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Hobcaw Barony: Antiques Roadshow prompts tips on stolen art

By Charles Swenson
Coastal Observer

A tip came in to the Belle W. Baruch Foundation this week that led to the discovery of a painting by Alfred J. Munnings. But it wasn’t the painting George Chastain, the foundation director, was looking for.

“It wasn’t ours,” he said.

The theft of six paintings and seven Audubon prints from Hobcaw Barony nearly a decade ago was featured on a segment of the popular PBS program “Antiques Roadshow” this week. It highlighted an oil painting by Munnings of Belle Baruch and her horse, Souriant, that is valued at $1 million.

“We got some tips on the art, but nothing that proved to be anything,” Chastain said.

But he continues to have faith that the artwork will be found and thinks the Roadshow broadcast, with an estimated audience of 10 million, and information on the show’s website will help.

The segment was filmed in June, and producers said at the time they had some new information about the theft, which was reported in July 2003. But there was no new information, Chastain said.

He was featured in the segment along with Linda Keene, a retired FBI agent who investigated the case, and Debra Force, a gallery owner from New York.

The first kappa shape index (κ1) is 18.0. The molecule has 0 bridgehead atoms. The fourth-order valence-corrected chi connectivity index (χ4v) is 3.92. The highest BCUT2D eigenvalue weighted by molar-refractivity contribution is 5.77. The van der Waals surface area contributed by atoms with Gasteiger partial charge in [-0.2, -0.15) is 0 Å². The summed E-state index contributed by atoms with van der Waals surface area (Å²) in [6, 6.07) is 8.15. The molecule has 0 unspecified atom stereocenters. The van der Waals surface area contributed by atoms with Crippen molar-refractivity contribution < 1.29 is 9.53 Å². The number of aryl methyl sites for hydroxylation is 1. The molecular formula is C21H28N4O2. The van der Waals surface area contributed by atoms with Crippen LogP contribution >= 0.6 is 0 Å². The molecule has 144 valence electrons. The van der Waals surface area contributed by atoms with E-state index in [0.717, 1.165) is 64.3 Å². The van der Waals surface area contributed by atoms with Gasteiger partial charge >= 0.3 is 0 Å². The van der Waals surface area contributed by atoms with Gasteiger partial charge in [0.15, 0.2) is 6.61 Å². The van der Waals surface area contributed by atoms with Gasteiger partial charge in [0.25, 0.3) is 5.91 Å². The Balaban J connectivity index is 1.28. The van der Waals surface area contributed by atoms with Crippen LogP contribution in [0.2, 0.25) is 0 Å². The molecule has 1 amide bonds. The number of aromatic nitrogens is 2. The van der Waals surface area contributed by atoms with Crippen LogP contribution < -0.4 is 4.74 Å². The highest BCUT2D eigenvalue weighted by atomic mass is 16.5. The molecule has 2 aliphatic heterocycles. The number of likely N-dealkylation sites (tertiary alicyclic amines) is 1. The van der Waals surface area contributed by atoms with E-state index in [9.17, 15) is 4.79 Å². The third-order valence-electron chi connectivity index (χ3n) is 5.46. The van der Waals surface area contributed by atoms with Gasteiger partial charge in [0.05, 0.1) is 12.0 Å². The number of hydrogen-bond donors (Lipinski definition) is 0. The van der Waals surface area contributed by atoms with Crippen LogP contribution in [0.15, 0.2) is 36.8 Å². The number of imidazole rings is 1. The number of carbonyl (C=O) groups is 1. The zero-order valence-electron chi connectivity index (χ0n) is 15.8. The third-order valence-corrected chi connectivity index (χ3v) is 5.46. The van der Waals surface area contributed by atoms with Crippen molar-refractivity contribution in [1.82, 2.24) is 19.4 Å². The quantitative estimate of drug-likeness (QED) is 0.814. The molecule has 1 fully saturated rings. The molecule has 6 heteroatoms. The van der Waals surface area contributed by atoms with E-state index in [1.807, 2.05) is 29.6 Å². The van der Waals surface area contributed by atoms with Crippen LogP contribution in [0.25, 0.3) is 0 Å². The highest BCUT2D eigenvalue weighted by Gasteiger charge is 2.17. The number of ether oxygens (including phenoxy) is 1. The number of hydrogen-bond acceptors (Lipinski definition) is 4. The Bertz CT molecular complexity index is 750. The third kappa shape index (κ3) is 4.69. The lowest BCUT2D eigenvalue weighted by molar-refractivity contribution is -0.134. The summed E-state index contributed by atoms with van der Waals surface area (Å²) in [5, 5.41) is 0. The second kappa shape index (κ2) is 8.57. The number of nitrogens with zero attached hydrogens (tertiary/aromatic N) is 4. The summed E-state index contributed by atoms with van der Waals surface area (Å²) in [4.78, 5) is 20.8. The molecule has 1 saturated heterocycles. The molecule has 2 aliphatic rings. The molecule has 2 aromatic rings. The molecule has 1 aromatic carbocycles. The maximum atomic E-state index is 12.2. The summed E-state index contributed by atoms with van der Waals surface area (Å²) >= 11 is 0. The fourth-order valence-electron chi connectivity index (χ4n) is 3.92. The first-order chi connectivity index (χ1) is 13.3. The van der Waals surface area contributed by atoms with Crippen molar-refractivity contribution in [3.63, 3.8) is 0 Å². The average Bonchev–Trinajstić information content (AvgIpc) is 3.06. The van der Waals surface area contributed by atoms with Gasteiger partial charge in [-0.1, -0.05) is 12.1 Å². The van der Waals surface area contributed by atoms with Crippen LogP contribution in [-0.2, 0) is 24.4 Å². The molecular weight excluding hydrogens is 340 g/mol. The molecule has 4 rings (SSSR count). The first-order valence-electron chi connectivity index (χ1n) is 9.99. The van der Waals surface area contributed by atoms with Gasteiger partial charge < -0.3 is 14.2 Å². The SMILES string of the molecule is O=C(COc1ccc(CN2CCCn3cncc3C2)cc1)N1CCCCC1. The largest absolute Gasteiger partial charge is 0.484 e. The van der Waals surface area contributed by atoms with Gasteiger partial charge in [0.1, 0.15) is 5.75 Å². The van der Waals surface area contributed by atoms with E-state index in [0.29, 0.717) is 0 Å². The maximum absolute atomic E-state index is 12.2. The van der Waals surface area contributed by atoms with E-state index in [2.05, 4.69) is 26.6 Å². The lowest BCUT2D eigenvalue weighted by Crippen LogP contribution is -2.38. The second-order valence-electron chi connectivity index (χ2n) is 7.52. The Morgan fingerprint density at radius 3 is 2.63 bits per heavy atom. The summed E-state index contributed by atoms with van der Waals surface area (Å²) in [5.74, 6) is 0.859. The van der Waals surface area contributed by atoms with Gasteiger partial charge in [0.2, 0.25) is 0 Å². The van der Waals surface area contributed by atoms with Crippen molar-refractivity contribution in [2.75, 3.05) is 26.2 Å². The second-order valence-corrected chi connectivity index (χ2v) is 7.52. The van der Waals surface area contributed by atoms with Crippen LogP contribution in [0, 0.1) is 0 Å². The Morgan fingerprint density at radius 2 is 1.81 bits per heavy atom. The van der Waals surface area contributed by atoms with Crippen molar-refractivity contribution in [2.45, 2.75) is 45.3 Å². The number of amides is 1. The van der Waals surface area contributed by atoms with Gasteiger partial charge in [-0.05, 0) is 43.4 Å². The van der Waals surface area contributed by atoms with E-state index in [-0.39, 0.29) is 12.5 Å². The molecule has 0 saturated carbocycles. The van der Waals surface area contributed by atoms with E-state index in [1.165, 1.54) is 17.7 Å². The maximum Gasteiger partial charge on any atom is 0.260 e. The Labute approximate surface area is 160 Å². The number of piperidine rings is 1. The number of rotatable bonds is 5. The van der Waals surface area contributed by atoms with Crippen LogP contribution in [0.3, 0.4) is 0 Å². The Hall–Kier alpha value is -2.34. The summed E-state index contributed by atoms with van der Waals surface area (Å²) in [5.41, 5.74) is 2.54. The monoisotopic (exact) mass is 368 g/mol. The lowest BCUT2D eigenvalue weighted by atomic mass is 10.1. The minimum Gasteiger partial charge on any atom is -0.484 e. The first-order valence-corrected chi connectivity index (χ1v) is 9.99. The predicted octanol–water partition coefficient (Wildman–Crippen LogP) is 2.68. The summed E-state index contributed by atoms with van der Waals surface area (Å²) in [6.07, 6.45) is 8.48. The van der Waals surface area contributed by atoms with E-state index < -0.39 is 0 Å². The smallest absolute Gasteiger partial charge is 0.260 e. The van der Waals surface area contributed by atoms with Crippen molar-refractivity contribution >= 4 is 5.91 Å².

The theft was reported by the former curator, Samuel McIntosh, on his last day of work after he was fired. Criminal charges were later filed against McIntosh after a search of his home in Kingstree discovered art and other items that belonged to the foundation, including a painting valued at $12,000 that he had reported missing.

McIntosh received a suspended sentence and probation for filing a false police report, according to court records.

Before Monday’s broadcast “we hadn’t heard anything in years,” Chastain said.

Some tips were from people who reported seeing something like the painting of Baruch and her horse. The foundation has received other requests for information about Belle and her father, Bernard Baruch. “It’s getting our name out there, raising awareness of the history of the place,” Chastain said.

Since the theft, the values of the works have increased from early estimates of around $1 million to over $2 million. That’s the kind of thing visitors to the “Antiques Roadshow” hope to hear. But Chastain said it isn’t the value of the art that’s important to the foundation.

“We’re interested in recovering these pieces because they help us tell the story of Hobcaw Barony,” he said.

Three paintings by Munnings are valued at $1.5 million. Three paintings of Hobcaw by Louis Aston Knight at valued at a total of $3,000 to $10,500.

The seven Audubon bird prints are valued at $605,000, with a print of a male wild turkey valued at $200,000. A segment about those works that wasn’t broadcast is available at the show’s website .

The foundation is still offering a $25,000 reward for information that leads to the recovery of the works.

“I think they will be found,” Chastain said.

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